An explicit check of the callback's ability to handle parameters is about the best you're going to be able to do. Python may be loosie-goosie in its duck typing, but it will complain and raise a
TypeError exception if you feed a function the wrong number of parameters. No ifs, ands, or buts about that.
You have existing functions in the field that you don't feel you can change--and probably for good reason. So having an inspection that asks, "what can this callback function accept?" or "what does this callback function expect?"--it may be inelegant, but that's what's available to you.
The other choices involve:
Having some form of object-relative state (such as an additional instance value or method) or even global state (whether a true global variable, a class variable, a singleton reporting object, or whathaveyou) which callbacks can reference to get the extended information you're now offering them. This is how C, Unix, and many other codebases handle exceptional and additional information. It is, unfortunately, not especially elegant--and it can be quite problematic/unworkable for multithreaded apps.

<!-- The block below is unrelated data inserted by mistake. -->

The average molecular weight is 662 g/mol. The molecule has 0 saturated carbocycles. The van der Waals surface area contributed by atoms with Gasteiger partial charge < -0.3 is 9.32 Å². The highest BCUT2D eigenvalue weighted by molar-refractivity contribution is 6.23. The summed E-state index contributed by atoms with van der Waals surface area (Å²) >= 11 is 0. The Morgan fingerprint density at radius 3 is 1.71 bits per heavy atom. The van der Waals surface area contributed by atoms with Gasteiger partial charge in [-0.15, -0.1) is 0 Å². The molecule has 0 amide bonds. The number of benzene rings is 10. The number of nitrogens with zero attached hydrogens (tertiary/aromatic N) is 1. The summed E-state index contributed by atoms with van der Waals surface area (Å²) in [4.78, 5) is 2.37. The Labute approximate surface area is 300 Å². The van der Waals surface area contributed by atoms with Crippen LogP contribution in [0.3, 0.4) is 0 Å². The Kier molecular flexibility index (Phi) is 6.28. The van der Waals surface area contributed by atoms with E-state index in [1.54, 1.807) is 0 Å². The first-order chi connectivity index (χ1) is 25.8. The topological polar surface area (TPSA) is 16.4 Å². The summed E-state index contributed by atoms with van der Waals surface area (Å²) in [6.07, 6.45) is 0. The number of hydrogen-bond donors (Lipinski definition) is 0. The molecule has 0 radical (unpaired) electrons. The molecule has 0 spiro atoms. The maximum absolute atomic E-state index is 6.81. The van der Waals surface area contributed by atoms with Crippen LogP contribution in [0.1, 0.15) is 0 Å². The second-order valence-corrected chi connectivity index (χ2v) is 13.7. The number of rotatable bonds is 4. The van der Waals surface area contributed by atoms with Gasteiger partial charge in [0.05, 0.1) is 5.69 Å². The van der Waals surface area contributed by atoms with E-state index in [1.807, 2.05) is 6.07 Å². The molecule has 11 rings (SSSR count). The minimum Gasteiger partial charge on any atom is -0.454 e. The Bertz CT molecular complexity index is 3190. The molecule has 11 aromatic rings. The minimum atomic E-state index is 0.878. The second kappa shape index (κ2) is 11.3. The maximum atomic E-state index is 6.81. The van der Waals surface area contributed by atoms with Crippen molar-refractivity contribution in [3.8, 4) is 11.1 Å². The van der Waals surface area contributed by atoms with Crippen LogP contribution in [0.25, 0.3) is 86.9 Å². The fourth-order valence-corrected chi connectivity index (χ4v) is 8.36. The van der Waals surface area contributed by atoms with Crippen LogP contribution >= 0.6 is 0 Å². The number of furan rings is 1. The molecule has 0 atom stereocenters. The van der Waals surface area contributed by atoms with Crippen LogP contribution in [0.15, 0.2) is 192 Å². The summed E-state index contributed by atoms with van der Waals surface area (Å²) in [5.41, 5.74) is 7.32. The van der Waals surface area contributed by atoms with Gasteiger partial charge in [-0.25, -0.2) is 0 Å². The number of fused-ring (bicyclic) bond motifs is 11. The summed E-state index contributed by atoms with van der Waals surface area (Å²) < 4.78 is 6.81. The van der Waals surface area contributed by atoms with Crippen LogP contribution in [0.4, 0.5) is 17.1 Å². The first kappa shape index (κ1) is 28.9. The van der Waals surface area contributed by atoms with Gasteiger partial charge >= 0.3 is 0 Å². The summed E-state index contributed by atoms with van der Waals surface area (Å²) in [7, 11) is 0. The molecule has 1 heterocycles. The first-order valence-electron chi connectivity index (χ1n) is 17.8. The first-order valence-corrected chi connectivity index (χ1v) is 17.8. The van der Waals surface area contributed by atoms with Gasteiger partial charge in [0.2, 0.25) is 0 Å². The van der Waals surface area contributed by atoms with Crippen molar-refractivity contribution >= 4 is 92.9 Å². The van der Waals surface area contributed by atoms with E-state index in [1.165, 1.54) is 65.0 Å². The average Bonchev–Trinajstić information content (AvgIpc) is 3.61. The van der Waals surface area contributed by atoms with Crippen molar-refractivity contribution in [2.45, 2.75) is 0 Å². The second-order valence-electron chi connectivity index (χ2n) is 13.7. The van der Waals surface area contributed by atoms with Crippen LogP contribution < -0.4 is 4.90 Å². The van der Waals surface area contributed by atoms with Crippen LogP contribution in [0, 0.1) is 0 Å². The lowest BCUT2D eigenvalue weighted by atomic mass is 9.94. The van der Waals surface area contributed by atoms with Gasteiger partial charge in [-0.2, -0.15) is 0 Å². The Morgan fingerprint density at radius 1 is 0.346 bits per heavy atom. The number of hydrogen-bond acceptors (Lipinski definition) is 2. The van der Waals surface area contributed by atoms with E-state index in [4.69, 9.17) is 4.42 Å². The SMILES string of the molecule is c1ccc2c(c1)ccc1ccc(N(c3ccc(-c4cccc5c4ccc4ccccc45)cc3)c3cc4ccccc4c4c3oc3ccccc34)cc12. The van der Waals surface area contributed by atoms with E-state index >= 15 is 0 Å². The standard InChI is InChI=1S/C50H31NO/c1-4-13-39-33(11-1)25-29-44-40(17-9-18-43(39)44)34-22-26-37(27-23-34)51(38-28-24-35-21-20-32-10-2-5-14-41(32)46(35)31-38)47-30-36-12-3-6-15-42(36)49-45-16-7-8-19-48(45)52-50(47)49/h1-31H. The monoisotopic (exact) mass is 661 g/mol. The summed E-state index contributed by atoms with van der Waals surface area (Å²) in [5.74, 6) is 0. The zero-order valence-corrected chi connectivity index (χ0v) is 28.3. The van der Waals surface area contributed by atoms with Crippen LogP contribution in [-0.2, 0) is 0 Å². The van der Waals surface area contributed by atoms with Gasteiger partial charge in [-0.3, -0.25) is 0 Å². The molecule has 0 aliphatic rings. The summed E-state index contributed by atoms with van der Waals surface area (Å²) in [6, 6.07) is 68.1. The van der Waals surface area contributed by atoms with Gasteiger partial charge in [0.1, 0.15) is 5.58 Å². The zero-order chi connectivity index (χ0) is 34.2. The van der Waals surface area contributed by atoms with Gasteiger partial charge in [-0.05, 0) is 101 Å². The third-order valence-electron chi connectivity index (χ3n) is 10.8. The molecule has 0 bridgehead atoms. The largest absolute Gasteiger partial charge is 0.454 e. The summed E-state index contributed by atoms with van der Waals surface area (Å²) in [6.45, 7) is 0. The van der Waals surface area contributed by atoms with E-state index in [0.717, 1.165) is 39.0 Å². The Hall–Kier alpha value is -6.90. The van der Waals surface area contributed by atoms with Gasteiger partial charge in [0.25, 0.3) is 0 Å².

On the off chance that your
data parameter is an extensible type, you might be able to add fields to it. If it's a
dict or similar structure you're golden, as long as the callbacks play by duck typing rules and don't strictly check that they got only the fields back they expected. This is a trick that often works in dynamic languages, even though it would fall flat on its face in statically typed languages/data passing environments. But, you have to get lucky to have this work. If
data is a more static type, you're back to choice 1 or your inspection-based approach ("choice 0").
As an aside, your code will run fine in Python 2. But Python 3 changes the place the code is stored. To encompass both your current Python 2 and future moves to Python 3, here's a shim that works in both:
_PY2 = sys.version_info == 2
code = f.func_code if _PY2 else f.__code__
if arg_count(self._callback) > 1: